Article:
Harriet Jones

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As long as it's not a "BYO everything" and the couple is not expecting gifts, I think that a potluck could be ok.

SamiHami

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My own 25th anniversary was last Tuesday!

Anyway, while my friends were very congratulatory, I think it's an event that the couple celebrates and that it's a little precious to expect others to make a big deal of it (outside of family). We went out to dinner, and a few friends said they would like to come to celebrate with us, which was great. But we didn't plan a big event nor did we make our friends feel like they should make a big fuss.

 It just seems silly to me that the person that wrote in to Dear Abby seemed to think that having a party was obligatory. It's fine if you want to have one but really, if you can't afford to host one, don't try to pass the burden on to others. Just celebrate with your spouse.

What have you got? Is it food? Is it for me? I want it whatever it is!

TootsNYC

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I have realized that I'm sort of weird w/ anniversaries. I don't consider them to be any business of other people's. Maybe it's the business of the couple's kids. And a 50th is a big deal (or maybe a 40th if the couple was older when they married)--at that point, you're really celebrating the community they've undoubtedly created, etc.

I find it offputting to get anniversary cards from anybody else, even my parents or ILs. I find anniversary parties awkward and strange, and 25 years isn't enough, to me for it to become a community's thing to mark.

But what's weird about a potluck anniversary party thrown by the anniversary couple is that it says, "Come celebrate us! And bring the food to do it with." That attention-grabby, to me. "Come celebrate us! We're hosting," that's asking for attention, but it's giving something out. "Let's all get together! And bring the food to do it with," is a nice organizing gesture, but it doesn't honor someone.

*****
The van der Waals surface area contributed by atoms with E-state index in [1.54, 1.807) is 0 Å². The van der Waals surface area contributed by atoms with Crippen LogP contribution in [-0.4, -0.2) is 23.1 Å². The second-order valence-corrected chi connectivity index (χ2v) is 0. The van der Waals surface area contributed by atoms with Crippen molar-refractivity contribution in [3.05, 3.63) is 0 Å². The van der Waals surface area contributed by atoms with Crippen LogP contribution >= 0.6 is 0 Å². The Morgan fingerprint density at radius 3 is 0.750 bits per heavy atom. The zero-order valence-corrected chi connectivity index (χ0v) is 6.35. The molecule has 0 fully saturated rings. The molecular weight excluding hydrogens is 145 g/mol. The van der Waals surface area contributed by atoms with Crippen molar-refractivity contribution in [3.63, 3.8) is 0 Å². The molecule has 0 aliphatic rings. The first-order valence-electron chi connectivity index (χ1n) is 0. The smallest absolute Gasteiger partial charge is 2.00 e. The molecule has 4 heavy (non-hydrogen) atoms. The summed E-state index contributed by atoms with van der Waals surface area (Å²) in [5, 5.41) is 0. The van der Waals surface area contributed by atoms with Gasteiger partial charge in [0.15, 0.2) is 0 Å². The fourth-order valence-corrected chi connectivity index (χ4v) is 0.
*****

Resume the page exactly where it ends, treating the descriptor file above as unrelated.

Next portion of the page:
"Come celebrate Other Person! And bring the food to do it with," is also organizing, and it's not asking for honor for the asker.

bah12

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I suppose it depends on how you view spending time with people and celebrating even minor milestones in others' lives.  I have been invited to a total of two anniversary parties, had a separate one thrown for me (surprise), and am aware of a handful of others. 

Just like pretty much everything else in life, how anniversaries are viewed (private affair vs. reason to celebrate outwardly), is going to differ from couple to couple, circle to circle.  And I don't think there is anything wrong with either.  For me personally, going to celebrate another couple's anniversary is no different than celebrating someone's new job, promotion, getting a professional certification, etc.  It's just a reason to go out and say "Hey!  We're friends. I like you.  You're happy right now, so let me come here and be happy with you.  Cheers!"  If it's not your thing, it's not your thing...but it being a turnoff to you, doesn't make it wrong.  I have never given someone an anniversary gift nor have I ever received one (from someone other than my DH).  Not to say that other circles wouldn't consider them gift giving occasions, but that's not a universal thing...not mentioned in the Dear Abby letter, and not, IMO, really relevent to whether or not a potluck is appropriate.

So potlucks.  They are a type of party.  Afternoon teas are a type of party.  There are also formal dinner parties, dance parties, sales parties, business parties, etc...and what is asked of the guests and provided to the guests can vary a million different ways within each kind. And I just don't see what the significance of the reason the party was organized to begin with plays into it.   What is required, I think, is a clear communication of what guests should expect to bring and what they will receive...and I think there are good ways to host and bad ways to host.  But arbitrary rules of no potlucks for anniversaries...I don't think so.